NCI Designated Cancer Center
Winship Cancer Institute of Emory University
Winship Cancer Institute of Emory University is Georgia's first and only cancer
center designated by the National Cancer Institute (NCI). Designation requires meeting
rigorous criteria for the depth and breadth of basic science and clinical research,
in addition to cancer prevention, control, and population/behavioral sciences. Designation
requires effective collaboration among various disciplines and with community partners
in private practice and in academic centers throughout Georgia and across the nation.
With this recognition comes the responsibility to provide public information, education
and outreach to other health care professionals and the community. NCI designation
for Winship gives Georgians improved access to clinical trials and resources that
may not be available elsewhere.
The Winship Cancer Institute (Winship) at Emory University is a multidisciplinary
matrix center that supports, facilitates, coordinates, and centralizes cancer research,
quality oncology care, education, and dissemination at Emory University and its
affiliate institutions in order to reduce the burden of cancer, associated morbidity,
and mortality in the state of Georgia, the Southeastern region, and the U.S. Winship
is dedicated to the integration of innovative clinical and basic science research
with outstanding patient care for the prevention, treatment and control of cancer.
NCI Designated Program
Georgia Regents University
Minority Based Community Clinical Oncology Program (MB-CCOP)
The Georgia Regents University (GRU) Minority-Based Community Clinical
Oncology Program (MB-CCOP) is designed to increase the availability of state-of-the-art
cancer treatment and research to minority individuals in their own communities.
Establishment of an operational base in this part of Georgia for extending cancer
clinical trials and cancer prevention aims to reduce cancer incidence, morbidity,
and mortality in minority populations.
The program was created by the National Cancer Institute (NCI) in 1983 and awarded
to Georgia Regents University (formerly known as the Medical College of
Georgia or MCG) in August of 2004. The principal investigator is Anand P. Jillella,
MD. The Grant describes the organizational and operational plans intended to provide
structure for the effective implementation of multidisciplinary research. African-Americans
comprise 42% of newly diagnosed cancer patients at GRU. Adult and pediatric cancer
clinical trial programs at GRU have been successfully enrolling minorities to clinical
trials (40% of patients entered are African-Americans). Ultimately, success of the
MB-CCOP depends upon the joint efforts of three departments at the Georgia Regents University: Adult Hematology/Oncology, Pediatric Hematology/Oncology, and
Research & Clinical Trials
Nancy N. and J.C. Lewis Cancer & Research Pavilion (LCRP) at St. Joseph's/Candler
NCI Community Cancer Centers Program (NCCCP)
The National Cancer Institute (NCI) Community Cancer Centers Program (NCCCP) is
a network of hospital cancer centers that serve as a community-based platform to
support basic, clinical, and population-based research initiatives across the cancer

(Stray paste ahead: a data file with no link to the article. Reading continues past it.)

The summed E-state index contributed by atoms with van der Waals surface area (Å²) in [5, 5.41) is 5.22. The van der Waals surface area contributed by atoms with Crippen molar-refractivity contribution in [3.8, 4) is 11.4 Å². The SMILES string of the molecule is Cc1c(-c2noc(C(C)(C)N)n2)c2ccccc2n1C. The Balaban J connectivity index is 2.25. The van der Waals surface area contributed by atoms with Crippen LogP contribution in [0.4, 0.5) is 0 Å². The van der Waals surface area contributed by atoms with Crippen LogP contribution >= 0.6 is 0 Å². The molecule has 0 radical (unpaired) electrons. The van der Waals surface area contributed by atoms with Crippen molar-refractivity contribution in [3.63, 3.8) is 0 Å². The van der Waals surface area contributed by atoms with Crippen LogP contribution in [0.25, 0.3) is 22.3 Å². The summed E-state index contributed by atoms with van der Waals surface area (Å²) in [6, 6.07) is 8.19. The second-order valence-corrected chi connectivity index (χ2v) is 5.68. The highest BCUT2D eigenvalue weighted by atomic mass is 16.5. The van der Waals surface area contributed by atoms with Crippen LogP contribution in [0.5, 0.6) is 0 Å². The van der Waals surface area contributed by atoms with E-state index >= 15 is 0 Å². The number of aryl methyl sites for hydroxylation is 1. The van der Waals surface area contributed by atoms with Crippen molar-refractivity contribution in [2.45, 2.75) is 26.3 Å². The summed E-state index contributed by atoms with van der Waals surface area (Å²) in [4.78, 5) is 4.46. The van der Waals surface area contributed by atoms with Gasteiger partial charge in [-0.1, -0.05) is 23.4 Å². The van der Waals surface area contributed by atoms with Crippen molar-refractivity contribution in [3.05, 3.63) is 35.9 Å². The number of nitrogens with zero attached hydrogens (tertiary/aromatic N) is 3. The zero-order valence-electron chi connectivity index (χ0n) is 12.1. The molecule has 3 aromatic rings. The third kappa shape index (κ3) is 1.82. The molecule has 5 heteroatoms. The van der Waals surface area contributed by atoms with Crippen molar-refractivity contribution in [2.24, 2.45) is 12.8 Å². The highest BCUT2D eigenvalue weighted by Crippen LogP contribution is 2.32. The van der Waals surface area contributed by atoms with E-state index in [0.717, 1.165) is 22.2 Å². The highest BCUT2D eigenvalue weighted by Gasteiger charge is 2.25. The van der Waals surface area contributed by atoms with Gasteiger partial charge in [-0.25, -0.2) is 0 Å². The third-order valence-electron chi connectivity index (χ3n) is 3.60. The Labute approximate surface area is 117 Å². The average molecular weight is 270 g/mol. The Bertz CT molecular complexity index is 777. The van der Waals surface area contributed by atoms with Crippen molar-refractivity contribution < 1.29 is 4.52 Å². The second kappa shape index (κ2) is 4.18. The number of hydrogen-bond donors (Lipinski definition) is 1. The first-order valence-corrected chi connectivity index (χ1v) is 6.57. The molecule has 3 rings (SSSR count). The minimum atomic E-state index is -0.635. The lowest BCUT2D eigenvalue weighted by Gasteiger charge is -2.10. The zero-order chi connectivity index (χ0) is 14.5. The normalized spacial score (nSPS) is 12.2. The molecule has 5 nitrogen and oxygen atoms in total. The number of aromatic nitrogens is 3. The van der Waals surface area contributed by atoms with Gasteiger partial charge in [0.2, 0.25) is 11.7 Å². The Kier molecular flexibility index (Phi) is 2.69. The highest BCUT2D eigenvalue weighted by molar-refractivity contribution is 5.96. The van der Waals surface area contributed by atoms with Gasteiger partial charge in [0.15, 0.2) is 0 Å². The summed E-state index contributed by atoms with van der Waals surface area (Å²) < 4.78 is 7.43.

care continuum—from prevention, screening, diagnosis, treatment, and survivorship
through end-of-life care. One of the goals of the NCCCP is to increase access to
clinical trials in a community setting. Through a strategic partnership between
the NCI and participating hospitals, the NCCCP is a hospital-based cancer center
network designed to support cancer research, and enhance access to and increase
quality of care at community hospitals so more patients benefit from the latest
The Nancy N. and J.C. Lewis Cancer & Research Pavilion (LCRP) was one of the
first of ten health systems selected by the NCCCP in 2007 to participate in what
was originally a pilot program. It has since grown to a full-fledged program with
30 locations. As a National Cancer Institute NCCCP site, clinical research is one
of the top goals of the LCRP. Every month the LCRP initiates several new clinical
trials and anticipates having trials to offer patients with virtually every type
and stage of cancer. Scientific breakthroughs lead to positive changes in the fight
against cancer, and these trials will assist the LCRP in its dedication to deliver
the best level of patient care in their own community.
NCI Designated Program
Northside Hospital Cancer Institute
National Community Cancer Center Program (NCCCP)
Northside Hospital Cancer Institute is among the 30 sites chosen by the National
Cancer Institute, part of the National Institutes of Health, to join a national
network of community cancer centers offering expanded research opportunities and
state-of-the-art cancer care. The National Cancer Institute Community Cancer Centers
Program (NCCCP) is working to bring the latest scientific advances and evidence-based
care within easy reach of cancer patients in underserved rural, suburban and inner-city
locations across the United States.
The NCCCP hospitals provide care spanning the cancer continuum – from prevention,
screening, diagnoses, treatment and survivorship. The primary benefits for the patients
and the community are:
- Care Close to Home: for many cancer patients the best cancer care and access to
clinical trials is simply out of reach because it requires too much travel and time
away from family and jobs. The NCCCP was founded on the principle that patients
should not have to travel to receive the highest level of cancer care.
- Nurse Navigators: help to guide the patient and family through the healthcare system.
- Clinical Trials: patients at NCCCP hospitals have greater opportunities to participate
in clinical trials and access to enhanced screening, palliative care and other services.